Our core team has learned a ton sailing together as often as we have. We are more patient and better communicators. It’s easier to set up for success when you know what is possible and what we can and cannot do in close racing quarters. Although it was a very small fleet of boats, the racing was unbelievably close all three days. Appreciation and respect for each other was unflappable during and after every race.

The 2019 Marblehead NOOD Regatta ended for us at the Boston Yacht Club for the awards ceremony, where all J/24 teams were recognized. When we walked forward to receive our first-place trophies, Josh Toso from Shifty gave us the biggest high fives making the moment even more special!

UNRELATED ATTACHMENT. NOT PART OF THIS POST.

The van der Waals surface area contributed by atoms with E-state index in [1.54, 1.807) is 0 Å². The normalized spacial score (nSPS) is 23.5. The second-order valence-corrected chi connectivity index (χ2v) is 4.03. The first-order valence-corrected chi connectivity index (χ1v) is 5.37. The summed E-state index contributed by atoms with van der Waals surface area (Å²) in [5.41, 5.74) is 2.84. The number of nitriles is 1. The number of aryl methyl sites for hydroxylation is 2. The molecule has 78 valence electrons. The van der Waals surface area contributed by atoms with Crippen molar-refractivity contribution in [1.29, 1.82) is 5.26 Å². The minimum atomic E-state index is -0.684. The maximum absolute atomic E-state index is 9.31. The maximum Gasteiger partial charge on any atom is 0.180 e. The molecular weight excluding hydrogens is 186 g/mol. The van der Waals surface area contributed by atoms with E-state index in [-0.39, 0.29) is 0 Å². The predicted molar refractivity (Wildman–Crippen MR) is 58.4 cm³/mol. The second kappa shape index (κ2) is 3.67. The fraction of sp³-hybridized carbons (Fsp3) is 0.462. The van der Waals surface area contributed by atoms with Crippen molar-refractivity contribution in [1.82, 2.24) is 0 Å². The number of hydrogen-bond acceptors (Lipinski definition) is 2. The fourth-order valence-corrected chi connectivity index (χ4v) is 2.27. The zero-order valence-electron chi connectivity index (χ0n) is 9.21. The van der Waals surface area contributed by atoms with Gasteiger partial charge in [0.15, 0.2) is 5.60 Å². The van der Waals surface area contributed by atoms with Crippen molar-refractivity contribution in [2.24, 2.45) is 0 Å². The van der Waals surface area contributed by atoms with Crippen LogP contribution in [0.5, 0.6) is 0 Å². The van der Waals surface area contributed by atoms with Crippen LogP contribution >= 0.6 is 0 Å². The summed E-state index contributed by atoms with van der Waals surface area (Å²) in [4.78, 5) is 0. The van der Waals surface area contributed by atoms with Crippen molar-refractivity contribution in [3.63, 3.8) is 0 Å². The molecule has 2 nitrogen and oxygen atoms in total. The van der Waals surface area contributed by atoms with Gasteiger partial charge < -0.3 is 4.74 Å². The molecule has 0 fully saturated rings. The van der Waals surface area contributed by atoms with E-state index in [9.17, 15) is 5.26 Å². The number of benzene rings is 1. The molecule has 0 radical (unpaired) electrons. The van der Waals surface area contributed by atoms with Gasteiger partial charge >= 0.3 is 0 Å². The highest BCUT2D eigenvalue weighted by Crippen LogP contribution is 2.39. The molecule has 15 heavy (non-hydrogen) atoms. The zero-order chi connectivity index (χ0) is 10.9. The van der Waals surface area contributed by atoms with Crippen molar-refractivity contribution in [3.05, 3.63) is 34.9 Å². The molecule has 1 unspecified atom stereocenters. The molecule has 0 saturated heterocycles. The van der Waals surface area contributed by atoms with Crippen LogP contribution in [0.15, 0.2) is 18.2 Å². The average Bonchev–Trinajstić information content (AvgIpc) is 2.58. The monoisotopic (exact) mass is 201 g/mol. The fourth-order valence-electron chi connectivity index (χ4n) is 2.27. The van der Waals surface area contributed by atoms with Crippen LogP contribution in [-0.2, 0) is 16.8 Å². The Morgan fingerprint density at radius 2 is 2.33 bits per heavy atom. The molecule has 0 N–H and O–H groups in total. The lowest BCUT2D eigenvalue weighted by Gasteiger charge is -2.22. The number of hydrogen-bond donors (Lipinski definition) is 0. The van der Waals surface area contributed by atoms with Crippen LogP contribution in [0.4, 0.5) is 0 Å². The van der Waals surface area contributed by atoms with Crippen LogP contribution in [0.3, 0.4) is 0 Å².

Friday, August 16, 2019

J/112E Leading ORC Europeans

J/112E Matilda 4 at ORC Europeans
(Oxelsund, Sweden)- The 2019 ORC European Championship is currently under way with sailing taking place off Oxelsund, Sweden on the Baltic Sea.  Racing in the ORC C Class of forty-one boats (by far the largest in the regatta) is the J/112E MATILDA 4, owned by Kodutarve Ou from Estonia and skippered by Joachim Aschenbrenner.

As of Thursday, after two around-the-cans races and the 58.8nm Distance Race, MATILDA 4 is currently leading the ORC C fleet with a scoreline of 1-1-5 for 7 pts. There are two more days of windward-leeward course racing left for the fleet. The fleet has been blessed with good sailing weather so far, with plenty of breeze on the first day (puffy, shifty, 17-22 kt winds) and steady southwest 10-15 kt winds for the distance race. The reigning ORC World Class C Champion Italia 9.98- SUGAR- and the reigning ORC European Class C Champion Arcona 340- KATARIINA II- are being crushed by the J/112E MATILDA 4.